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Interview with Grace Ledding, Independent Producer of Agile Entertainment

October 21, 2010 | By | Add a Comment

Margaret Ann Stewart

Grace Ledding is an independent producer and founder of Agile Entertainment. She began her career working at the esteemed William Morris Agency in Los Angeles, worked as a Creative Executive at Intermedia Films, then served as Vice President of Cerenzie-Peters Productions. Ms. Ledding has been involved in the development of such films as Breach, The Hunting Party and The Friday Night Knitting Club. At Agile Entertainment Grace not only focuses on traditional filmmaking, but on television and “new media” as well.

I asked Grace is she would be willing to discuss the screenwriter, screenwriting and film making from a producer’s perspective in order to provide some insight to those just starting out and, without hesitation, she agreed.

Queries

One of the most frustrating aspects of screenwriting is not getting a response to queries, whether it is positive or negative. So I asked Grace if there was a rule for writing queries that would inspire a producer’s response. Her immediate reaction was, “brevity”, then indicated that the key to making a producer want to respond to any query is to “simple and concisely state the facts” about the script and if the producer is motivated to be as passionate about your project as you are, then that producer will most likely respond.

Grace elaborated by stating, “You want the person behind your project to be incredibly passionate about it. They need to be able to pitch the project to directors, actors and financiers, again and again, day in and day out, with unwavering dedication and contagious enthusiasm. To do that, they need to really love it. If they’re not on board with your core idea – you don’t want them”. Grace further commented that, “It’s like dating, you just need to find the right match”.

What’s Hot, What’s Not

One of the big discussions that up and coming screenwriters always seem to have is about what producers are looking for. Ms. Ledding stated that outside of the fact that the project has to be something that the producer loves, screenwriters should be aware that the script must be commercial in order to draw in an audience and attract attention. She stated that her favorite line from a movie is “There’s no business like show business” because people seem to forget that the entertainment industry is a business that must make money to succeed. Screenwriters, most especially, must always be aware of that fact.

The two most attractive types of scripts for producers in Hollywood now, according to Grace, are action and comedy scripts. Grace said, “Hard bitten (action scripts) like Taken and buoyant buddy comedies like Rush Hour are attractive to producers. However, screenwriters need to consider that high cost action elements, such as “helicopters, planes, trains and boats” should be eliminated from the script, unless there are “A list actors” attached. Grace stated that “these elements can be written in later” and that personally she is not attracted to period pieces or “anything that could be described as a ‘pretty sad girl’ or a ‘girl with a badge’”.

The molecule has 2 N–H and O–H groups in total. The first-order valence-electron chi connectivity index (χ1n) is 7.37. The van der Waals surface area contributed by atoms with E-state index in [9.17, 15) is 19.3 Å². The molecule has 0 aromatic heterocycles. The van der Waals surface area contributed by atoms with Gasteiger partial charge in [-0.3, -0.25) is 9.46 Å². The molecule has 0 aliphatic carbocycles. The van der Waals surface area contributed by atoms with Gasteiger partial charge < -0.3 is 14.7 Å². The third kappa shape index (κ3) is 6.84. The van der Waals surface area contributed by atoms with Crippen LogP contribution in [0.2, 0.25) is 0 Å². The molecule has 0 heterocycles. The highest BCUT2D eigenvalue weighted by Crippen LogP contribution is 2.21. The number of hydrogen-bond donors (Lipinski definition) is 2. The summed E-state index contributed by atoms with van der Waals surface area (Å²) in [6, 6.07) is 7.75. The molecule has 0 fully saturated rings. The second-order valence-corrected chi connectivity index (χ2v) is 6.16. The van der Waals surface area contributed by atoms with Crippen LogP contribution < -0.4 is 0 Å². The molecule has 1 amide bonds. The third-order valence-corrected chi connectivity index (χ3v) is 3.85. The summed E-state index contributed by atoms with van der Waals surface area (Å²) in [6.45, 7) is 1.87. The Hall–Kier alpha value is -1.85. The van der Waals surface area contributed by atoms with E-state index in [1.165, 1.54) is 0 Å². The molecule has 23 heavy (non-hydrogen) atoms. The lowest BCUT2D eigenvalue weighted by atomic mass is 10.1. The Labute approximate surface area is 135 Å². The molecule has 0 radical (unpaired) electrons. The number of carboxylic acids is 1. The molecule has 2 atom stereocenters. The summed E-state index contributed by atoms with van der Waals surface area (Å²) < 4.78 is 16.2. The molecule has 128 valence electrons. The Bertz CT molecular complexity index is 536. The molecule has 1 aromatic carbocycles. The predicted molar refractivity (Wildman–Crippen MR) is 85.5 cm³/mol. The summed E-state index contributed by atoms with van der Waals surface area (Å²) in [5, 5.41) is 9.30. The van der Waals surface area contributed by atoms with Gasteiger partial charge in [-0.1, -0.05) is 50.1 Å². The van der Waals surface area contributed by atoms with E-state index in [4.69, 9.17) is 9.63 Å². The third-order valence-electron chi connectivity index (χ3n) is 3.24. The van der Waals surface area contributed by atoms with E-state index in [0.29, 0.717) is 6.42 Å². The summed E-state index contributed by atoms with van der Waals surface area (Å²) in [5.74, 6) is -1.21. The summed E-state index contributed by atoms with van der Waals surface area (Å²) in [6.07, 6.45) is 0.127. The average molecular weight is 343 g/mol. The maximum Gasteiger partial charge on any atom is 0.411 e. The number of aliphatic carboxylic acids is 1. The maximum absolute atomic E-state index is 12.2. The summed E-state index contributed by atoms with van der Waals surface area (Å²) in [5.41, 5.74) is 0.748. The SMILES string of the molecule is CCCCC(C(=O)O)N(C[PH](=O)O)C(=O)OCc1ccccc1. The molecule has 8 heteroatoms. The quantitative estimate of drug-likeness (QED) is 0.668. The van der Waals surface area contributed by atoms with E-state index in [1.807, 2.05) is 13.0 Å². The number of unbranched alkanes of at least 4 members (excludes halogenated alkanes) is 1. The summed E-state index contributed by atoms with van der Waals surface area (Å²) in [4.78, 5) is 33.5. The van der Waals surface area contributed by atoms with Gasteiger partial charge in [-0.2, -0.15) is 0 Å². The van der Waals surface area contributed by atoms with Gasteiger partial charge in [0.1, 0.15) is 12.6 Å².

Notes for Screenwriters

I asked Grace why it was so difficult for screenwriters to locate name producers on the Internet and she offered this advice: “Vetting material can be like holding back the ocean. Great ideas have a way of rising to the top…winning fans at the bottom of the totem pole is a litmus test to see how others will respond”. This corresponds with her belief that “making films is a lot like a popularity contest” and that screenwriters should “become known for something, (brand themselves) so that people will remember” who they are.

Additionally, Grace stated that too many screenwriters use “crutches” like repeated voice overs, or flashbacks in their scripts. They also have a tendency to write “ensemble” pieces that prevent them from focusing on “one character and one story”. Grace said that this makes it difficult to sift through the tons of scripts producers receive and “find the diamond in the rough” that they are seeking.

On Film

With the growth of Internet filmmakers in the entertainment industry, I asked Grace what profound effect, if any, that she believed this was having on traditional filmmaking. Grace commented that, “As more and better content becomes available online for free producers, financiers and distributors will have to find a new financial model to compete”. She further stated that this is evident because already underway are sites that bypass the local theaters altogether and provide feature to viewer films directly on the Internet. She added, “Distribution and financing methods are changing rapidly. I think there will be growth for smaller films with digital and new media distribution. And the number of studio films will continue to shrink”.

At the Core

I was curious what films Ms. Ledding was attracted to from the past and the present. She told me that she immediately thought of Out of the Past, because it has had a lot of buzz lately and that Kick-Ass was her favorite new film. Then she added, “Life is mostly mundane. But for two hours you can sit down and experience a whole range of emotions, and be exposed to ideas and ways of life you might never have otherwise experienced. Mainstream or art house, enduring films endure because they resonate on an emotional level. Evoking an emotion is what attracts attention more than anything else”. And for screenwriters and filmmakers this is a philosophy that must be at the core of any project if it is to spark an audience’s connection to a film.

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